Commies In The Dark: Squinting At 'The Americans'

Beware of darkness.

And not because it’s scary, but because you can’t see anything. Not to sound like an old guy complaining about light-deprived cinematography because of failing eyesight (let me assure you -- my eyesight is fine), but I just watched the first two episodes of the new upcoming fourth season of “The Americans” on FX, and so many scenes were shrouded in darkness that I might as well have been listening to the radio.

On one level, the darkness is understandable. “The Americans” is about a pair of married Soviet spies (played by Matthew Rhys and Keri Russell) embedded in suburban Washington in the 1980s and masquerading as ordinary Americans. Ergo, the cloak-and-dagger spy stuff they do is invariably undertaken in the dark, most frequently at night.



This must present a hardship for the makers of this show because it means many scenes are shot in low or seemingly nonexistent light, which in turn presents a challenge for a viewer. I watched the two episodes on a PC screen in a room with the lights out and the window shades down, and in scene after scene I had trouble making out what was happening. Maybe other viewers will fare better, depending on their own surroundings.

It’s possible this is the first time I have ever written on this particular issue in any of the thousands of columns and stories I have written about television over the years. But I have long found the impenetrable darkness of some TV shows to be irksome, although I have no idea whether anyone else feels the same way -- or indeed, ever even thought about it.

The dimly lit, hard-to-watch scenes in “The Americans” are unfortunate because they mar a viewing experience that, for the most part, has been richly rewarding for three seasons and -- again, for the most part -- continues to be so in Season Four.

This is fertile territory for a dramatic TV series -- the final decade of the Cold War and the covert chess game played by the U.S. and U.S.S.R. in and around the District of Columbia. As much as anything else, “The Americans” is a show about secrets and the stress of keeping them, particularly when they pile up and some secrets come into conflict with others.

In the current TV era, some of the best dramas have dealt with this very same subject -- from “The Sopranos” to “Dexter.” In “The Americans,” the juggling act is particularly complicated. Last season, the married spies, Philip and Elizabeth Jennings, felt compelled to reveal their true identities to their teenage daughter, Paige (Holly Taylor), an act that in Season Four begins to emerge as a terrible miscalculation.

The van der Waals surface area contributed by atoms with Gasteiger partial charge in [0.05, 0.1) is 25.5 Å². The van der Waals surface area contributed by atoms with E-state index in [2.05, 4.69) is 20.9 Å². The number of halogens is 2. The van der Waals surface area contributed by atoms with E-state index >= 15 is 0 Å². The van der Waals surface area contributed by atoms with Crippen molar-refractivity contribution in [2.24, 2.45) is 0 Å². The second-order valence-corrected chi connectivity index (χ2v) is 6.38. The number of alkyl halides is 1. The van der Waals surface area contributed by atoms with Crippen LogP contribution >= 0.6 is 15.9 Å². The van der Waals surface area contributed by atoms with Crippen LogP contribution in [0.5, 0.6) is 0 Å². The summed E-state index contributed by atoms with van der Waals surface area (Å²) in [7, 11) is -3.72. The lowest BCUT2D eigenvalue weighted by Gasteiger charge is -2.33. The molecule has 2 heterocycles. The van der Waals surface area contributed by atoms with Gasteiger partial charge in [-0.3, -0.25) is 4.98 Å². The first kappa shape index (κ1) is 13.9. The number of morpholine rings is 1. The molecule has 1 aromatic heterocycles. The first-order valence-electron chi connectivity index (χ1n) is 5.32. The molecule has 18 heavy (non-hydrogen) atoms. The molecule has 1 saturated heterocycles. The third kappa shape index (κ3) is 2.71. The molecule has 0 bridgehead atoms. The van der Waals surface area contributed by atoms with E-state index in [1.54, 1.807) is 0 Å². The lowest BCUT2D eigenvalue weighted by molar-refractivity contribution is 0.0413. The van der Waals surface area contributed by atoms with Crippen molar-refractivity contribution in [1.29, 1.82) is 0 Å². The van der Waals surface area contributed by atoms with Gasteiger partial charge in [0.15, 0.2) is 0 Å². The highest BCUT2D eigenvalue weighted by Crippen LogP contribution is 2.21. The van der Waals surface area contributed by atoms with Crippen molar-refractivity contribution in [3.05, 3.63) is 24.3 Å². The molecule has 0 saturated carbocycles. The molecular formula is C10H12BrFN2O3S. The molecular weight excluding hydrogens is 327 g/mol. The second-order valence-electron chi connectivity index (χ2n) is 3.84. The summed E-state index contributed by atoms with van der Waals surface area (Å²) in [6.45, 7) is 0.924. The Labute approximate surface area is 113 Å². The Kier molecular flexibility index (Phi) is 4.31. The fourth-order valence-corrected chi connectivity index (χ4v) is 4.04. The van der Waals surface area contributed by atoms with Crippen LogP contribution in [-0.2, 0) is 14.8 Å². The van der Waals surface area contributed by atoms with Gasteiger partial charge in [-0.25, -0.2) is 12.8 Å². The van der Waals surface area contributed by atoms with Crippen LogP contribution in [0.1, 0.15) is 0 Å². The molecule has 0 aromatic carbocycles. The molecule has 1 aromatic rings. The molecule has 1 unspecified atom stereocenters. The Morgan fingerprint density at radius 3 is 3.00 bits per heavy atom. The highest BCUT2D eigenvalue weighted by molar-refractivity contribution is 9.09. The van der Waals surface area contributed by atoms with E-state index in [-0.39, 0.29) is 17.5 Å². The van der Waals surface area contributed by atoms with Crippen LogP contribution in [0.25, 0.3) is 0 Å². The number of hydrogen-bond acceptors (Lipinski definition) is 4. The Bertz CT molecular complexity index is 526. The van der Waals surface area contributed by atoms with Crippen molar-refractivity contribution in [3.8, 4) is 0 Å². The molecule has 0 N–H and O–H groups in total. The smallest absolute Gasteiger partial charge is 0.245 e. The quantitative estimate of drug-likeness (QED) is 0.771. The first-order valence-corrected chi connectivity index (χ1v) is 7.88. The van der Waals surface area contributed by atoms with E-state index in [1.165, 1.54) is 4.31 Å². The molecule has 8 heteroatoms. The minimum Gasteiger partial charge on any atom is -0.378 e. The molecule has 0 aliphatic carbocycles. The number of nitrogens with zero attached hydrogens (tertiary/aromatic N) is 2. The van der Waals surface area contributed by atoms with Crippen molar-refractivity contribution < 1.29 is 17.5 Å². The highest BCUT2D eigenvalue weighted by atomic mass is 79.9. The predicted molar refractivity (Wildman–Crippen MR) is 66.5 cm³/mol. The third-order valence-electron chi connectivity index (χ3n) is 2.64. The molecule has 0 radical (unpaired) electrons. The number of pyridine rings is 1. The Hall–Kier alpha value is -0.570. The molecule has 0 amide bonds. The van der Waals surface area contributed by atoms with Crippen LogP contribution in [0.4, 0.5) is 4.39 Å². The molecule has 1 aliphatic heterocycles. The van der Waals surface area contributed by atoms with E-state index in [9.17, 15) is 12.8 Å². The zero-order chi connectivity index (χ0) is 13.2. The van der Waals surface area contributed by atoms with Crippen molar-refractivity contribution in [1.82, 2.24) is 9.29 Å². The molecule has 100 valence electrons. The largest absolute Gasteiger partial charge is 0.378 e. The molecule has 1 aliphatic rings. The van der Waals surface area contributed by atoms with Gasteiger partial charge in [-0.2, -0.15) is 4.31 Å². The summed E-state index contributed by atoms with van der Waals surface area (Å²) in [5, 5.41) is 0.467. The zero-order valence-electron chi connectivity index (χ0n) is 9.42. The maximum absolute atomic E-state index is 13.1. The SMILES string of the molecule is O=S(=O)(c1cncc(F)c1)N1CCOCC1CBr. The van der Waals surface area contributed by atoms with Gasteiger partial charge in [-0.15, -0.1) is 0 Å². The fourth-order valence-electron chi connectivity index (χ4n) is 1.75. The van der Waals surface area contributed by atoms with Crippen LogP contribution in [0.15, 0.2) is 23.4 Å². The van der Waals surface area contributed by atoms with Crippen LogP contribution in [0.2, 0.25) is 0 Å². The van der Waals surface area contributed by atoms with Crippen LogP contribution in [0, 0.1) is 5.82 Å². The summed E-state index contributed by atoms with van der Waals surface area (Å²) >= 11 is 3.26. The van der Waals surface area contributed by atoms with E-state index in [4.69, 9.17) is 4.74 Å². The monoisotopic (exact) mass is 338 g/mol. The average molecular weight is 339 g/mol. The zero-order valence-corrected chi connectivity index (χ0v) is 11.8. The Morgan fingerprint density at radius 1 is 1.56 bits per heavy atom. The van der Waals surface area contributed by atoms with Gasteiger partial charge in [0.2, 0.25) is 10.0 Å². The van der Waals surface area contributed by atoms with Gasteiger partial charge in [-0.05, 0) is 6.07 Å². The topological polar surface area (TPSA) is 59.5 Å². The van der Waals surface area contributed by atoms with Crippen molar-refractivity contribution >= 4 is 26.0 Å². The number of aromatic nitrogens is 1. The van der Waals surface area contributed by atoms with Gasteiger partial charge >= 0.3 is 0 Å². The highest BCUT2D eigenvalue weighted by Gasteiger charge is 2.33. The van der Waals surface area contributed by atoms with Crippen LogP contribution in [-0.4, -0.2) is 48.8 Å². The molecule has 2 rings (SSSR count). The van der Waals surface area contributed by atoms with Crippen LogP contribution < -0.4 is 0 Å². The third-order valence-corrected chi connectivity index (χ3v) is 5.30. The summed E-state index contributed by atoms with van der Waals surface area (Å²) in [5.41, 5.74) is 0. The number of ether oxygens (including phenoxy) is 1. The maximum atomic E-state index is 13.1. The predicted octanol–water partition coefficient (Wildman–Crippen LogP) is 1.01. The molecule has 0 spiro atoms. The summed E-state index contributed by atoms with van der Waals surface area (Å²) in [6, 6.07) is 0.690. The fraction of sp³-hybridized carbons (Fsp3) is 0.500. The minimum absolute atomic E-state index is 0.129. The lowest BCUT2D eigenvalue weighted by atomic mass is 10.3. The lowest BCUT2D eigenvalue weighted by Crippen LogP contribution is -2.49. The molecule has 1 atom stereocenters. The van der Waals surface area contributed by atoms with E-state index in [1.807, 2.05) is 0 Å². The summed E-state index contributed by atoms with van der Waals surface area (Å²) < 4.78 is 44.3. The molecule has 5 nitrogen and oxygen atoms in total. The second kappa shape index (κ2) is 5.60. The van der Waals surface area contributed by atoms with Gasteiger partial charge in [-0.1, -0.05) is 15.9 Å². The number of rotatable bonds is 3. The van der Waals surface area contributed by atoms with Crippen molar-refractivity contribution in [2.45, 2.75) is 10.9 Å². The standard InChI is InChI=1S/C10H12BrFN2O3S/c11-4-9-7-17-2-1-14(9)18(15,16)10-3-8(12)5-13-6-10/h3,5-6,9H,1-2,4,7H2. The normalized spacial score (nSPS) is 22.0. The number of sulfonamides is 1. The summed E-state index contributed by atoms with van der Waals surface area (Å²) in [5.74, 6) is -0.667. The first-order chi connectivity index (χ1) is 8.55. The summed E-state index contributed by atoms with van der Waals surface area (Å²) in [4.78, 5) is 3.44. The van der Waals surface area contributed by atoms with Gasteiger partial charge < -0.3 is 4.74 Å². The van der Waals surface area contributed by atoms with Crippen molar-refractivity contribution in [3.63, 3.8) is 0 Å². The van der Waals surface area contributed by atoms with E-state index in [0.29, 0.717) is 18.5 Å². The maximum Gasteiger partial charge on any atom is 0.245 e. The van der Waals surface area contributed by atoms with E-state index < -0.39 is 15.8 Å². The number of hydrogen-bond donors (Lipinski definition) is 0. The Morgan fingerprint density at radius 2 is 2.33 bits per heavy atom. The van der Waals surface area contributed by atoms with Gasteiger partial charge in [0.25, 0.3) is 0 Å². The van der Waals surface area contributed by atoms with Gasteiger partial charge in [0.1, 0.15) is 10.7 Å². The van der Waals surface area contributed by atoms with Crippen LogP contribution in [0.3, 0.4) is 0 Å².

Like “The Sopranos,” murder is often the only way to maintain certain secrets in “The Americans.” Over three seasons, Philip in particular has been responsible for at least as many corpses as Tony Soprano was. And in Season Four, Philip is beginning to have misgivings about the direction his life has taken -- and yet his murderous ways continue.

In the new season as in past seasons, the central question in “The Americans” is how this couple will continue to keep it all together. As the fourth season gets underway, they are dealing with a veteran “handler” (Frank Langella) who is beginning to question their abilities, and a local pastor to whom Paige has unfortunately confided their parents’ secret. And there’s still the FBI agent (Noah Emmerich) who lives across the street and who now suspects Philip is having an affair with his wife.

Film scholars have often credited Alfred Hitchcock with harboring a preference for staging suspense sequences in broad daylight rather than down dark alleys at nighttime. “North by Northwest” -- with scenes such as the famous crop-duster sequence filmed in harsh sunlight in the middle of nowhere, for example -- is usually presented as Exhibit A in this interpretation of Hitchcock’s methods.

Whether or not Hitchcock ever came out and stated this preference for light over dark I do not know. But I do know that scenes filmed with light are certainly easier to watch than dark ones. They might even be more suspenseful too. The Cold War was undoubtedly a dark time, but in future episodes of “The Americans,” I’d like to be able to see more of it. 

“The Americans” returns for its fourth season on Wednesday (March 16) at 10 p.m. Eastern on FX.

1 comment about "Commies In The Dark: Squinting At 'The Americans'".
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  1. Robb Martin from Mile High Services, March 16, 2016 at 1:48 p.m.

    Agreed. In fact, I stopped watching last season for the reasons you mentioned, plus poor quality audio at times!  No excuse for this with today's technolgy. Use of amateurs and interns? It shows. Too bad, it's a fairly good program.

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